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Web security firm Websense says it has alerted sites of the problem. It has not named which government sites were compromised.
The attack method highlights a growing number of attacks that take advantage of the flaws in traditional security that rely on signatures and website reputation to protect customers, said Websense.
By infecting hundreds of thousands of much-used, well-known websites simultaneously, attackers only need a window of a few hours to get a large number of potential victims.
Web users and organisations without real-time protection are vulnerable, said Websense.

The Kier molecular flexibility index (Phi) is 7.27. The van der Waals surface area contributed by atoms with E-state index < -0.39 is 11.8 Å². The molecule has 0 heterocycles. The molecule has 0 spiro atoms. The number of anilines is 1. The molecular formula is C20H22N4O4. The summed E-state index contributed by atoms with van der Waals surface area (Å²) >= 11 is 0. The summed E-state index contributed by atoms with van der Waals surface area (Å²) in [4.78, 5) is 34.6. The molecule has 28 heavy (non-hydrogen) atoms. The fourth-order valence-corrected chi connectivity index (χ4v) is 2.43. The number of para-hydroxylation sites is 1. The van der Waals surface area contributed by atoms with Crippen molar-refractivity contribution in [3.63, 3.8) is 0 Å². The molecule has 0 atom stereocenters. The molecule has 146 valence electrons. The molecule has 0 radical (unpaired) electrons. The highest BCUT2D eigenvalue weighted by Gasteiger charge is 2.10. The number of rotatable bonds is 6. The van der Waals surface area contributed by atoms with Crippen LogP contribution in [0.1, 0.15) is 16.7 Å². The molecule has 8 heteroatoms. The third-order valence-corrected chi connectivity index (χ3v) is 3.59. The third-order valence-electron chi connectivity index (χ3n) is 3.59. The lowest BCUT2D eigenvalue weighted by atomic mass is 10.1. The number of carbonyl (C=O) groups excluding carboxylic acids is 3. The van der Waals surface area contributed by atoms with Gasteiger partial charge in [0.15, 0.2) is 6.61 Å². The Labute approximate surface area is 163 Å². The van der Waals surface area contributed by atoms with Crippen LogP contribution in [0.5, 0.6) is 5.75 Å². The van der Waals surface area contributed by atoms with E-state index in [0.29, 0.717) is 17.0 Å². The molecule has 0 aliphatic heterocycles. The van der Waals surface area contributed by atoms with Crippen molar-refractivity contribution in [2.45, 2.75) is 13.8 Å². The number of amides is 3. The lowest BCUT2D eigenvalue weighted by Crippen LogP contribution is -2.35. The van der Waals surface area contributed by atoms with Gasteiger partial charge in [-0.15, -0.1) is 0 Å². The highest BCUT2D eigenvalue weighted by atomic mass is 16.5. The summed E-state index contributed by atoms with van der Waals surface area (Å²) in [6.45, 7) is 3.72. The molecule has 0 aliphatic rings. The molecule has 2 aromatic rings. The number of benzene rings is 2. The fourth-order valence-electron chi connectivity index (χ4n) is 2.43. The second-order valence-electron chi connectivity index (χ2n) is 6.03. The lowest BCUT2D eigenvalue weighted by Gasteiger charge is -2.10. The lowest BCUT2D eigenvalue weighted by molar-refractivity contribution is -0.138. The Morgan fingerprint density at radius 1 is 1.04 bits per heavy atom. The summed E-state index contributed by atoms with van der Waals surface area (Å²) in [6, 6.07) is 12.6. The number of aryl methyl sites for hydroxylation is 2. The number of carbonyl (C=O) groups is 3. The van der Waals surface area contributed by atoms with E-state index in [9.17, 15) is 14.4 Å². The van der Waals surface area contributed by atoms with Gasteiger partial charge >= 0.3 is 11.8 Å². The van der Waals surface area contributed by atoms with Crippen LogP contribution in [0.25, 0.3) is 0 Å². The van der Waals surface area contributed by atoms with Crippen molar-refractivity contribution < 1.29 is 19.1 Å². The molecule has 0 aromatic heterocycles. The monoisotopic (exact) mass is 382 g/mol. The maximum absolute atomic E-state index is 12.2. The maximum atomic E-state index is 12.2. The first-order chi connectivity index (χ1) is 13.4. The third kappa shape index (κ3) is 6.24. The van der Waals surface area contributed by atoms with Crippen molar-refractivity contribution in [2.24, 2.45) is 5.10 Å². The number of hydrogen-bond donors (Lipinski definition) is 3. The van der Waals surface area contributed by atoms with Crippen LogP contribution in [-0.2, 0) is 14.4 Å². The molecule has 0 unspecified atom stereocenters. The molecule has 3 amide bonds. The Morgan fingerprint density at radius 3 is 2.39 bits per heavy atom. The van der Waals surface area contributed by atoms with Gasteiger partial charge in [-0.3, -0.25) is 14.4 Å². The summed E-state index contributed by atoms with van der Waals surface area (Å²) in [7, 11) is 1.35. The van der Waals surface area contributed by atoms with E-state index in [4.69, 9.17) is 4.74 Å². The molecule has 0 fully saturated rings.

The well-orchestrated, widespread attack reported appears to be from the same group that launched a similar one in March 2008, said Websense, in which tens of thousands of well-known websites were infected with malicious links.
The same group may also be connected to the Dolphin Stadium Super Bowl attack in 2007, it said.
"This attack seeks to exploit users who trust that their favourite, legitimate websites are safe," said Dan Hubbard, vice-president of security research at Websense.
"Unfortunately, we believe that attacks that target popular websites will be on the rise. In this rapidly changing threat environment, organisations must have web security that can adapt to threats in real-time," he said.